Chicken Noodle Wonder Pot:
1 TB unsalted Butter
1 TB Extra Virgin Olive Oil
1 cup Yellow Onion, chopped
2 Celery Stalks, chopped
2 Carrots, chopped
2 tsp Turmeric
1 tsp Dried Thyme
3 skinless, boneless Chicken Breasts
4 cups Chicken Stock
1 14.5 Oz can of Vegetable Stock
1 cup Carrots, cut into 1/4 inch rounds
1 12 oz package of Wide Egg Noodles
1 TB Whole Wheat Pastry Flour
1/4 cup Cold Water
Sea Salt and White Pepper to taste
Fresh Chopped Parsley for garnish

Heat butter and olive oil in a dutch oven over medium-high heat.  Add the chopped onion, celery, carrots, turmeric and thyme.  Stir vegetables while sautéing for about 3-5 minutes, or until vegetables have softened slightly.  

Place chicken breasts in dutch oven and cover with chicken and vegetable stocks.  Bring liquid to a boil  then reduce to a simmer.  Cover the pot and simmer the chicken for 20 minutes, or until the internal temperature reaches 160 Degrees.  When chicken is cooked, remove from the cooking liquid and set aside to cool, before shredding.

Bring stock back up to a boil and add the noodles and carrot discs.  Boil pasta for 8-10 minutes, then add in the shredded chicken.  Season with salt and white pepper to taste. The recipe is now ready to eat, but if you prefer a thicker sauce, combine the cold water and whole wheat pastry flour, until flour is dissolved, then stir into the mixture in the pot.  Allow to simmer until desired thickness is reached.  Garnish with chopped fresh parsley if desired.

Noodles and carrots soaking up all that delicious chicken broth
Shredded chicken goes back into the pot 
For a thicker sauce, add in a slurry of whole wheat pastry flour and cold water
The finished recipe is a bowl full of comfort

Follow my noodle board on Pinterest at and don't forget to make every plate something to be passionate about!

Friday, October 3, 2014

Daring Greatly Dinner

Our guests were certainly daring enough to try black spaghetti with Thai flavored pesto
What does daring greatly mean to you?  In the healthy kitchen, it means introducing our diners to new and unusual ingredients, used in unexpected ways.  We recently had to opportunity to work with Cancer Wellness facilitator, Angela Buttimer, during her Daring Greatly workshop.  Daring Greatly, is a book by Brené Brown, that explores the power that can come from allowing ourselves to be vulnerable.  The name for Brown's book stems from the following quotation, from a speech given by Teddy Roosevelt in 1910:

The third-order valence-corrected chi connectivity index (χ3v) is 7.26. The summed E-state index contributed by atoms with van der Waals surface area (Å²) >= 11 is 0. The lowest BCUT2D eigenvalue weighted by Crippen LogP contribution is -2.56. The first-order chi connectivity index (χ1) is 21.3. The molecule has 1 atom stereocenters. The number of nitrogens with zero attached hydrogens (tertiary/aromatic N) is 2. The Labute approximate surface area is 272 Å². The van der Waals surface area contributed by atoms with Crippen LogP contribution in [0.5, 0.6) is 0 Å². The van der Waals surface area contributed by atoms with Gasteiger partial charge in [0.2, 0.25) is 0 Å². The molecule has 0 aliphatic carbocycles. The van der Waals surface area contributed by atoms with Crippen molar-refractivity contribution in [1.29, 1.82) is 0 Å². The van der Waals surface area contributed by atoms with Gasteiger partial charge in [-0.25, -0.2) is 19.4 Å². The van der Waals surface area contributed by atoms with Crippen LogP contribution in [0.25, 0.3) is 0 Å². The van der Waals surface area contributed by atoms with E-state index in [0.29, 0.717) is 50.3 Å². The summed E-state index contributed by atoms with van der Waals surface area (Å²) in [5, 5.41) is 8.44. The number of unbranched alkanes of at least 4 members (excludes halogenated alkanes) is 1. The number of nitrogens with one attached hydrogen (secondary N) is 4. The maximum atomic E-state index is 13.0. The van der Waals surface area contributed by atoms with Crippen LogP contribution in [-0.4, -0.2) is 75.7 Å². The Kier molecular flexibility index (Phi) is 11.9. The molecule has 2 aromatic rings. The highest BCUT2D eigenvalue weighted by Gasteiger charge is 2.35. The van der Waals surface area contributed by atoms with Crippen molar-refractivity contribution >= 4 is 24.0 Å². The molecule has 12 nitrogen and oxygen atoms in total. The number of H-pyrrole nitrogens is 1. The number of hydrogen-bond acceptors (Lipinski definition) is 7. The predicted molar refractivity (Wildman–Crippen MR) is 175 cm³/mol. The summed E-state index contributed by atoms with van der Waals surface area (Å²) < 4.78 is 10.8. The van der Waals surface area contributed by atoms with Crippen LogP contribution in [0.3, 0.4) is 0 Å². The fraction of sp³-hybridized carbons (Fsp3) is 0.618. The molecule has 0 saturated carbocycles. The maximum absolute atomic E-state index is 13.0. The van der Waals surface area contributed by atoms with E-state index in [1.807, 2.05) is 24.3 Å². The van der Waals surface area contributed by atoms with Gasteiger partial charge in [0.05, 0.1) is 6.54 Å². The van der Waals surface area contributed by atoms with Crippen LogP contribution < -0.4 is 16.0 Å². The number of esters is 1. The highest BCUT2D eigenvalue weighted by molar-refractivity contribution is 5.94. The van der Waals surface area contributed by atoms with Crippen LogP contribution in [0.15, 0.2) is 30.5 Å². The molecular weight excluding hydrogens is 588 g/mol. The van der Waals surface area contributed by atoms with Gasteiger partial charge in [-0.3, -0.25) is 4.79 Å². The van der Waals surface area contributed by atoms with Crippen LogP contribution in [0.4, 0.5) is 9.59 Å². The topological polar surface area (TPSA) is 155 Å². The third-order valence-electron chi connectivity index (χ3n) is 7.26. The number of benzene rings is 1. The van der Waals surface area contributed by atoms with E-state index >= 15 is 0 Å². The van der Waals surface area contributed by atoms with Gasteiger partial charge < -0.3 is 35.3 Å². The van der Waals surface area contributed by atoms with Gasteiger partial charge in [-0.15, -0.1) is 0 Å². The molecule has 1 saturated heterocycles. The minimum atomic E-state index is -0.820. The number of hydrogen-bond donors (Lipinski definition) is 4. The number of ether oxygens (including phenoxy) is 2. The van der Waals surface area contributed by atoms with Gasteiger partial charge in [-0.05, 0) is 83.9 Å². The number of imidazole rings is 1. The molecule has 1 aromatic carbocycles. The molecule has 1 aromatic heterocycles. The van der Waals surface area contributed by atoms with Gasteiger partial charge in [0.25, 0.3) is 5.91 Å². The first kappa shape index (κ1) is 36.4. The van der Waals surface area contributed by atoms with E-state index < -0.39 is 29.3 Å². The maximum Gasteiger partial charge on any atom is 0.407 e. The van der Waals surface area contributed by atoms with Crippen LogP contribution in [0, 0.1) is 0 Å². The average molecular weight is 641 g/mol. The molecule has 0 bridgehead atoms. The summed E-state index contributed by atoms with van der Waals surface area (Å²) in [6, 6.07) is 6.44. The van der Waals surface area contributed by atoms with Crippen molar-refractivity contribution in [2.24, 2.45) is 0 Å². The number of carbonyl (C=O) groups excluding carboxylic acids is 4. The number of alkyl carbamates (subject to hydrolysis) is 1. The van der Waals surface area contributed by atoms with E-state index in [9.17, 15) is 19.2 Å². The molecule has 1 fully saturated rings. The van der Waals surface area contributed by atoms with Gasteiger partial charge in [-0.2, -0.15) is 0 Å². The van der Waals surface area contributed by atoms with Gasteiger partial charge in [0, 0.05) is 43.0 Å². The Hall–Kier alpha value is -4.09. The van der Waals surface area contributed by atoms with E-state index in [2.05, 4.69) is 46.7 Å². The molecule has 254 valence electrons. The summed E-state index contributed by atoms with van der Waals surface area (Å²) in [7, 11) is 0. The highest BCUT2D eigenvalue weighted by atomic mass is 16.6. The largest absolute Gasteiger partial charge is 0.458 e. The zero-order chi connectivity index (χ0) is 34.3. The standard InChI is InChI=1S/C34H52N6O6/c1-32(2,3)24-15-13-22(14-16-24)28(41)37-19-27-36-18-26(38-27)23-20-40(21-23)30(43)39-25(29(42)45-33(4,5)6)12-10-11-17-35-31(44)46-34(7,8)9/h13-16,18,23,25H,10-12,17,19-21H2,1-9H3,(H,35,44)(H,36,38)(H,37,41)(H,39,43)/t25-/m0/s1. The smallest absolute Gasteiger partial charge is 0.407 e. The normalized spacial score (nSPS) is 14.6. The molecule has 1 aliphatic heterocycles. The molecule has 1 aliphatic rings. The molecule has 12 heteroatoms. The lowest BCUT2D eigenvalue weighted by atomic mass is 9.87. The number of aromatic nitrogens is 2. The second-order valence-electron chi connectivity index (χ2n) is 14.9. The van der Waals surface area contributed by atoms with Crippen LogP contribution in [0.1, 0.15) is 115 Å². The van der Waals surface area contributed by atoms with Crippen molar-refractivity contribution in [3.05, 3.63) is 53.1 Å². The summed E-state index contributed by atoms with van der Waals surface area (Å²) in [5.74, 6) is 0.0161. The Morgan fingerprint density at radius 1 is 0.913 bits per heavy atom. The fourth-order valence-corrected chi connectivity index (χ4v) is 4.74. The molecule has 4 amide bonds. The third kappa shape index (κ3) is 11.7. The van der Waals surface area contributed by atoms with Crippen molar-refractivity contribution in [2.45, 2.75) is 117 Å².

It is not the critic who counts; not the man who points out how the strong man stumbles, or where the doer of deeds could have done them better. The credit belongs to the man who is actually in the arena, whose face is marred by dust and sweat and blood; who strives valiantly; who errs, who comes short again and again, because there is no effort without error and shortcoming; but who does actually strive to do the deeds; who knows great enthusiasms, the great devotions; who spends himself in a worthy cause;who at the best knows in the end the triumph of high achievement, and who at the worst, if he fails, at least fails while daring greatly.”
I love these words and the older I get, the more I can relate to what Mr. Roosevelt was trying to convey.  I may not have always "dared greatly" in my personal life, but most certainly have always done so with my palate, and thus, welcomed the chance to  help create a menu with Chef Nancy for this workshop.

The challenge of turning meat and potatoes eaters, into healthy eaters is a task we face daily, and the Daring Greatly dinner was another opportunity to use some of our staple ingredients in new and exciting ways.  We started the meal with a seafood terrine, which was a huge hit with our guests.  They never guessed that we had added calcium rich sardines to their appetizer.  The entree consisted of cauliflower steaks with puttanesca sauce and black bean pasta, topped with a Thai style pesto.  Dessert was a trio of chocolate ricotta creams.  The participants had fun trying to identify the various flavors (Cayenne and Cinnamon, Cardamom and Orange) used in the dessert. 

I made the black bean pasta and Thai pesto and have shared the recipe below.  This dish certainly does not resemble any conventional pasta and pesto recipe, and that is Daring Greatly as far as I am concerned.  The guests devoured this odd looking meal with enthusiasm and gusto, which leads me to believe that they were most definitely paying attention during Angela's workshop.  I challenge you all to "dare greatly" the next time you are grocery shopping or planning a meal, and as always, make every plate something to be passionate about!

Thai-Style Pesto:

1 bunch Italian parsley
1 bunch cilantro
1 bunch Thai basil
1/2 cup toasted walnuts
5 cloves garlic
1 2" piece of fresh ginger, peeled
3 jalapeños (keep seeds and ribs for a spicier sauce)
Juice and zest of 1 lemon
Juice and zest of 1 lime
1 tsp of sea salt
1 cup extra-virgin olive oil

Step One:
Place first ten ingredients into the bowl of a food processor and pulse to combine.  

Step Two:
With motor running, slowly drizzle in olive oil until mixture is fully emulsified.  Taste and adjust seasonings as necessary.

Serve over pasta or rice.  This sauce is great for a cold or warm pasta dishes.  Its raw and vegan and when served over a gluten-free pasta or grain, you will be a rock star to all of your friends and family for having made a meal containing all of the most current culinary buzz words!